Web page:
In a particular embodiment of the present invention, a battery operated, reciprocating electric pump is mounted under the hood of the automobile, powered by the 12-volt battery which serves as the main electrical power source of the automobile. A flexible rubber tubing connects the output of the pump to a serrated male fitting, which is attached to the outside of the wiper blade and protrudes into the internal cavity. Upon activation by the operator of a starter switch located on the instrument panel, the pump delivers a pulsating, or reciprocating, output of compressed air to the sealed cavity.
The specific embodiment of the present invention will be described in detail with reference to the various views of the drawing in which:
FIG. 1 is a perspective view, in diagrammatic form, showing a self-deicing windshield wiper system in accordance with the present invention;
FIG. 2 is a detailed perspective view of the structure of the windshield wiper blade; and
FIGS. 3A and 3B are end views of the wiper blade of FIG. 2 showing the blade walls in a contracted and expanded state respectively.
Referring to FIG. 1, a windshield wiper assembly 11 rests in a normal operating position against the glass surface of an automobile windshield 13. A flexible wiper blade 15, which acts as a squeegee on the glass surface, is supported within a metal framework 17. The framework 17 maintains the blade at the proper attitude relative to the windshield, and causes the blade to assume the proper contour to function most efficiently. The metal framework 17 also may have built into it various tensioning mechanisms to hold the blade 15 firmly against the windshield, even in the face of countervailing winds generated at high speeds of the automobile.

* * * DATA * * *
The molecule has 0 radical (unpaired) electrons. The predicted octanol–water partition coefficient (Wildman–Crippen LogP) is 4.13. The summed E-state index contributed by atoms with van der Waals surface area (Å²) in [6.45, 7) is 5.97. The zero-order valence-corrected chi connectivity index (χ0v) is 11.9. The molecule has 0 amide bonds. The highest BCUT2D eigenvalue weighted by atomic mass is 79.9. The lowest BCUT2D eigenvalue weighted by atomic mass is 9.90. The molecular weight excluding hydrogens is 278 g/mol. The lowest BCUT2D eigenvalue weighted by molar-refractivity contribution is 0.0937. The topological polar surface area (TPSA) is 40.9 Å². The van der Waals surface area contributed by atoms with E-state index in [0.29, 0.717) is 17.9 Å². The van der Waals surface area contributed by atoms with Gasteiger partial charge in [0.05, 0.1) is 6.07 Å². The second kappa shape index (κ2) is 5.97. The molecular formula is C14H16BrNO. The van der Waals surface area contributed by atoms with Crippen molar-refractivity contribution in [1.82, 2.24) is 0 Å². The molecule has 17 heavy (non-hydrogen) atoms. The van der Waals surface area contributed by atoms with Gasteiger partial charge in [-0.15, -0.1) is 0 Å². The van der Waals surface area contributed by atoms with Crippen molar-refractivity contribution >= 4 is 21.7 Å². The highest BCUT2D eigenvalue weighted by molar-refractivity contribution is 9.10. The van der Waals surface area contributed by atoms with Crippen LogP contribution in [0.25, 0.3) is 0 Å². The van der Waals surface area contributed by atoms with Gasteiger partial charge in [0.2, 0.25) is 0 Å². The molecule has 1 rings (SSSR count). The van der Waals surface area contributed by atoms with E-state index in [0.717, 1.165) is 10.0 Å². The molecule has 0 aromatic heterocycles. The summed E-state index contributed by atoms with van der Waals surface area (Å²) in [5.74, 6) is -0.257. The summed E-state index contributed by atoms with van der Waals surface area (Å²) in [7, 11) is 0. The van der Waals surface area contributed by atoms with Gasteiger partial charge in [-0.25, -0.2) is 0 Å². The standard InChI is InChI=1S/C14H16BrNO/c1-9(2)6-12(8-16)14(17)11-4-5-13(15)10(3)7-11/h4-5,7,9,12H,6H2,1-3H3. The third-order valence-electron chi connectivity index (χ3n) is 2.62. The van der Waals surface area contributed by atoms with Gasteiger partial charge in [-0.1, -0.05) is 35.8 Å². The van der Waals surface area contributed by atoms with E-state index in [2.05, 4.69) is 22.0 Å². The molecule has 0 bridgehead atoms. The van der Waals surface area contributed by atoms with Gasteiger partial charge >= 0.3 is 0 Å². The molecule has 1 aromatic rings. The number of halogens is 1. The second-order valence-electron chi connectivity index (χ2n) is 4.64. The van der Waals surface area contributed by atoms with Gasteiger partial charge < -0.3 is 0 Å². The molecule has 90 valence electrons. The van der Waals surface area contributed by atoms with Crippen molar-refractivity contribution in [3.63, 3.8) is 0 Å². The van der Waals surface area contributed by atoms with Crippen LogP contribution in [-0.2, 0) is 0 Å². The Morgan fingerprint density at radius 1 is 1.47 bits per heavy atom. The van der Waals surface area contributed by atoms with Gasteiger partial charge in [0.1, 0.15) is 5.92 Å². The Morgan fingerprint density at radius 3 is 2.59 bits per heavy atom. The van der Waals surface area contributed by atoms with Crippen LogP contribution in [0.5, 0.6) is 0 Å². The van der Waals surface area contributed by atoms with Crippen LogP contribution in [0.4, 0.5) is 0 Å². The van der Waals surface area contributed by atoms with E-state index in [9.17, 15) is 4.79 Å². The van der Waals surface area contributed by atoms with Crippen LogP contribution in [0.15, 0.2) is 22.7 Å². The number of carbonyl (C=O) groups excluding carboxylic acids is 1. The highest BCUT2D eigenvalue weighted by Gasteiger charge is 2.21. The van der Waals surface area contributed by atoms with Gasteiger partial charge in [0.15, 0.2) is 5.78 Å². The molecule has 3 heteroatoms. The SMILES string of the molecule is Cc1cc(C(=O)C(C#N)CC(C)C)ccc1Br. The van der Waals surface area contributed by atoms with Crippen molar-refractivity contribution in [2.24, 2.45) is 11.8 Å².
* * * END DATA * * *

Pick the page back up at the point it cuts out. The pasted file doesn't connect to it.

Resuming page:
A sweep arm 19, pivotably attached at its upper end to the framework 17, is connected at its lower end to a conventional drive motor 20. The motor 20 oscillates the arm through an arc so as to sweep the blade 17 periodically across the surface of the windshield, to wipe precipitation therefrom. A source of pulsating or reciprocating compressed air, shown here as an electric pump 21 powered by a standard 12-volt automobile battery 22, is mounted at a convenient location within the engine compartment of the automobile. A selector switch 23, positioned on the instrument panel (not shown) and accessible to the driver, controls the application of the battery's power to the pump 21.